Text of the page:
First, it is important understand what happens when you execute dnx. Currently, the command for dnx on Linux and OS X is just a shortcut to this script file. If you inspect this 16-line file, you will see that, in most cases, dnx is just an abbreviation for mono $MONO_OPTIONS "$DIR/dnx.mono.managed.dll" "$@"

Understanding this enables you to change how DNX runs mono in the following ways.

Use the MONO_OPTIONS variable to pass runtime flags to mono

This is useful if you need to alter the way DNX bootstraps mono. Here are some useful examples.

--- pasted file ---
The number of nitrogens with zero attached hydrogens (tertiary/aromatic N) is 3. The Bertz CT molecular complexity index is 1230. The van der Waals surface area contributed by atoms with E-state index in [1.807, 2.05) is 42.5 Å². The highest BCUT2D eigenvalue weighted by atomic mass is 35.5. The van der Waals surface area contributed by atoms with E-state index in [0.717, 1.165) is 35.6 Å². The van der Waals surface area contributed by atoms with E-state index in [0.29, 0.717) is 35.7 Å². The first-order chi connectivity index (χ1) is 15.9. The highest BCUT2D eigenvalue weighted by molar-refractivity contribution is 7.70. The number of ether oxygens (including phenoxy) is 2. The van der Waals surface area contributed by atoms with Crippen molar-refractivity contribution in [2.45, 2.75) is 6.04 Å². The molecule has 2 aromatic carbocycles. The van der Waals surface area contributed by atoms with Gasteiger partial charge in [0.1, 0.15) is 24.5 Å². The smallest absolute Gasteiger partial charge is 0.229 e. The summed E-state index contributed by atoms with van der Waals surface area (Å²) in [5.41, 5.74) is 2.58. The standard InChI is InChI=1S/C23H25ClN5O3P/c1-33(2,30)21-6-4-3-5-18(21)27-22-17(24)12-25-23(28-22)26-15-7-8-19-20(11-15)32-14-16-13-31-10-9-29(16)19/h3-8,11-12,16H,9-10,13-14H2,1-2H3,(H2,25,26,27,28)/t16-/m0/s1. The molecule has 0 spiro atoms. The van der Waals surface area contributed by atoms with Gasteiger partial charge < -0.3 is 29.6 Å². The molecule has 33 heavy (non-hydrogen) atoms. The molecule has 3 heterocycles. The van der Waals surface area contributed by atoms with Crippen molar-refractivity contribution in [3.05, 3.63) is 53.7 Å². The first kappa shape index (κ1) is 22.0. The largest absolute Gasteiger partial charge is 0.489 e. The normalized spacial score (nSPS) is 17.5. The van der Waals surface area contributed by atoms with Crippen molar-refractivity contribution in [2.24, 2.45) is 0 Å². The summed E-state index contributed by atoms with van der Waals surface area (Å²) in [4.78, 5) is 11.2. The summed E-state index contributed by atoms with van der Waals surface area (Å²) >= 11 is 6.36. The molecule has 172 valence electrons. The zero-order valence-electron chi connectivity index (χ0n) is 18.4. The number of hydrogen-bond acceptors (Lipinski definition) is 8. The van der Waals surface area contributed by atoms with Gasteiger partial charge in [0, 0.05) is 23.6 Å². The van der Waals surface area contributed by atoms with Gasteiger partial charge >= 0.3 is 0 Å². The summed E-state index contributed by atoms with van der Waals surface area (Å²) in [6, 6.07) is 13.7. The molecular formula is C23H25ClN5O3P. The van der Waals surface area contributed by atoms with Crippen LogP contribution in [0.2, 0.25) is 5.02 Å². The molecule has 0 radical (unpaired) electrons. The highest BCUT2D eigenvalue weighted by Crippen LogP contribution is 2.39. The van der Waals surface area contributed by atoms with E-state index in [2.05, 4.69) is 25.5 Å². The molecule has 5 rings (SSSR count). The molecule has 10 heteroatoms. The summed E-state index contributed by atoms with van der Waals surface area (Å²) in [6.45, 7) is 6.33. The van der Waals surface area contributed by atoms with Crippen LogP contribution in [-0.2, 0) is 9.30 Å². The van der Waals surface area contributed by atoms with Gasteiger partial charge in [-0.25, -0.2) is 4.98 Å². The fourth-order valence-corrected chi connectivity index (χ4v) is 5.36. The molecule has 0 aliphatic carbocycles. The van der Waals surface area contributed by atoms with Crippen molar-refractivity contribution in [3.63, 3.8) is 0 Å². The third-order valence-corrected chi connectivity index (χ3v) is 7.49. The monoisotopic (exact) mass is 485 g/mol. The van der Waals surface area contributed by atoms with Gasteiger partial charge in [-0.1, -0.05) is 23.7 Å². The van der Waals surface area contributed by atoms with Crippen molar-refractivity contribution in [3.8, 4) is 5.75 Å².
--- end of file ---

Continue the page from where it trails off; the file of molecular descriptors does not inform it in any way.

Find out which version of Mono DNX is using

Execute MONO_OPTIONS=--version dnx

Debug and get a more detailed stack trace

Execute MONO_OPTIONS=--debug dnx . run

Change the mono runtime

If you have multiple versions of mono installed, it may be useful to change which version mono is using. DNX will first look within the runtime folder for an executable mono. If not, it will use the system default. You can override the system default mono by adding a symbolic link into the runtime folder.

For example, I have a custom build of mono in my home directory, but also have a system installation of Mono (so I can use Xamarin Studio).

To override, follow these steps.

  1. Naviate to the folder containing DNX. dirname `which dnx`
  2. Add a symbolic link. For example, ln -s /Users/nmcmaster/dev/mono-src/bin/mono ./

Now DNX will use /Users/nmcmaster/dev/mono-src/bin/mono instead of /usr/bin/mono